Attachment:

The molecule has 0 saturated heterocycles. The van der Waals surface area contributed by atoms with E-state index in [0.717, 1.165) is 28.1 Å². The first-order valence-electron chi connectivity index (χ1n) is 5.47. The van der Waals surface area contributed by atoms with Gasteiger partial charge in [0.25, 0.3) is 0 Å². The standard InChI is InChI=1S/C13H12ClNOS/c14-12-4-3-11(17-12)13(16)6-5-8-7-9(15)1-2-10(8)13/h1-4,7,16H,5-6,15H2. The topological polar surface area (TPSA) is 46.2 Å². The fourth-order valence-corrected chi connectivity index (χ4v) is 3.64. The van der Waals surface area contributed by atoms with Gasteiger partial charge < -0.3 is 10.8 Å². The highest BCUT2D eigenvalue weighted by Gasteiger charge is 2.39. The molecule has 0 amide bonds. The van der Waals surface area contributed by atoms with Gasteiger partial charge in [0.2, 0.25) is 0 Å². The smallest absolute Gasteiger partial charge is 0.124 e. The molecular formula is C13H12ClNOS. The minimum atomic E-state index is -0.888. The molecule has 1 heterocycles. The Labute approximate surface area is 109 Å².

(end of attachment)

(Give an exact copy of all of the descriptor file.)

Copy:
The molecule has 0 saturated heterocycles. The van der Waals surface area contributed by atoms with E-state index in [0.717, 1.165) is 28.1 Å². The first-order valence-electron chi connectivity index (χ1n) is 5.47. The van der Waals surface area contributed by atoms with Gasteiger partial charge in [0.25, 0.3) is 0 Å². The standard InChI is InChI=1S/C13H12ClNOS/c14-12-4-3-11(17-12)13(16)6-5-8-7-9(15)1-2-10(8)13/h1-4,7,16H,5-6,15H2. The topological polar surface area (TPSA) is 46.2 Å². The fourth-order valence-corrected chi connectivity index (χ4v) is 3.64. The van der Waals surface area contributed by atoms with Gasteiger partial charge < -0.3 is 10.8 Å². The highest BCUT2D eigenvalue weighted by Gasteiger charge is 2.39. The molecule has 0 amide bonds. The van der Waals surface area contributed by atoms with Gasteiger partial charge in [0.2, 0.25) is 0 Å². The smallest absolute Gasteiger partial charge is 0.124 e. The molecular formula is C13H12ClNOS. The minimum atomic E-state index is -0.888. The molecule has 1 heterocycles. The Labute approximate surface area is 109 Å².